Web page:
vitreous; it is transparent to opaque. Most varieties of garnet fuse to brown or black glass.
In Dana's Mineralogy, Garnet is Carbunculus dodecahedrus: order
Hyalina. In crystallography the primary form of garnet is the rhombic
dodecahedron. The cleavage is indistinct parallel with the faces of the
dodecahedron. Besides the primary twelve-sided form, with rhombic
faces, the secondary forms of garnet crystals include
__with faces shaped like trapeziums; then there
combinations of these forms, one of which has thirty-sis faces. The
tendency of garnet is to crystallise and it is usually found in
crystals; these range from tiny ones the size of a grain of sand up to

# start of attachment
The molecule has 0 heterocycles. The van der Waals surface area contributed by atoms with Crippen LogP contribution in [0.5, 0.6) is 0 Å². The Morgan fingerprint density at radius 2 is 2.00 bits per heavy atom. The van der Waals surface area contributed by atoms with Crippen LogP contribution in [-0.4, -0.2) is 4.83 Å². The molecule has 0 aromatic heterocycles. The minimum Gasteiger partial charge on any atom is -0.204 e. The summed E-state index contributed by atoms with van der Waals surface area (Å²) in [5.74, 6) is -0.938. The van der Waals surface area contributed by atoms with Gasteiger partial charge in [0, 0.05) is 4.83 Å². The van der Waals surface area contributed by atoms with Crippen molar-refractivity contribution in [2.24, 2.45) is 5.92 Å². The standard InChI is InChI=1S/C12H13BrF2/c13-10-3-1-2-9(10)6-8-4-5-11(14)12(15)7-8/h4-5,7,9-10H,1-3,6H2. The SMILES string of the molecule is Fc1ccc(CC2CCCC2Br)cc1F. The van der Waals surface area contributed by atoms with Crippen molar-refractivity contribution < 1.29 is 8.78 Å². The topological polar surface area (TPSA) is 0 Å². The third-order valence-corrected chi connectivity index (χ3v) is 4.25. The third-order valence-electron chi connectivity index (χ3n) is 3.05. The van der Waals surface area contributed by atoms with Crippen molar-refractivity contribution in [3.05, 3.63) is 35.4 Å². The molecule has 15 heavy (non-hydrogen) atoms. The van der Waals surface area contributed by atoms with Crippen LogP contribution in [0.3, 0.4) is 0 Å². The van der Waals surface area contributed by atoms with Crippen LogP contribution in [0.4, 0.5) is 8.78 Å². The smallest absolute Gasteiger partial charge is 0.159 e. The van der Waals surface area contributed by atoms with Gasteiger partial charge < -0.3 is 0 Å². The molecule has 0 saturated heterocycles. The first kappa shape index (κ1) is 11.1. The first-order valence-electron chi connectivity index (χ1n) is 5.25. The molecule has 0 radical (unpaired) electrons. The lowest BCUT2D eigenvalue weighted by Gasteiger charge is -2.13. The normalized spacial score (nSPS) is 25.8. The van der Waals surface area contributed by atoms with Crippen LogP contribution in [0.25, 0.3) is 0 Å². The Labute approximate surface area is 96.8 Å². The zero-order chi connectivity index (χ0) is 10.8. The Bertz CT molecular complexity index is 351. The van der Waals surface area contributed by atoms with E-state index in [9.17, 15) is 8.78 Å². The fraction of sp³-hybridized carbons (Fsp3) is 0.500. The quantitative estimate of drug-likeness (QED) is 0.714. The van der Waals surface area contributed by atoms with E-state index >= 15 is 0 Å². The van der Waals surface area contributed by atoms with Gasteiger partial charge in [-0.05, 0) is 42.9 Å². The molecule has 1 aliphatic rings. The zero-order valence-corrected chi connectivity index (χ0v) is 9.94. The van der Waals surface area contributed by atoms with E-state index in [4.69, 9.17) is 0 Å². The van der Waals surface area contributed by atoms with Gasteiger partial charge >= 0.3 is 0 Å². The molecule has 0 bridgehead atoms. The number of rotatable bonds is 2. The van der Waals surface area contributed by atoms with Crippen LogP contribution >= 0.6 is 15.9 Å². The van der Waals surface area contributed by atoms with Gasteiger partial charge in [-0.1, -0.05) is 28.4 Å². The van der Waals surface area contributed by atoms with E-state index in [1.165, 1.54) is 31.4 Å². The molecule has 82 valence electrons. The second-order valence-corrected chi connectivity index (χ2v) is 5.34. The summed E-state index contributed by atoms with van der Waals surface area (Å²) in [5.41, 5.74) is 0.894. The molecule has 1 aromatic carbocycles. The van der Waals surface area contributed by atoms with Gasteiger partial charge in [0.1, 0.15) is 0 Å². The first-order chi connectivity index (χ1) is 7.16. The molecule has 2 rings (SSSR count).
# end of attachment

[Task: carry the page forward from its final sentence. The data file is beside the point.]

those of several pounds in weight.
The name garnet, according to one version, is derived from the Latin granatus, meaning like a grain, because of the resemblance of its crystals in size and colour to the seeds of the pomegranate.
carbuncle, in the popular conception, is a specific precious stone, but
it does not exist in scientific mineralogy, and in the verbiage of
dealers now, its meaning is merely any worthy red translucent stone cut
en cabochon. Some writers, who seem otherwise generally well in-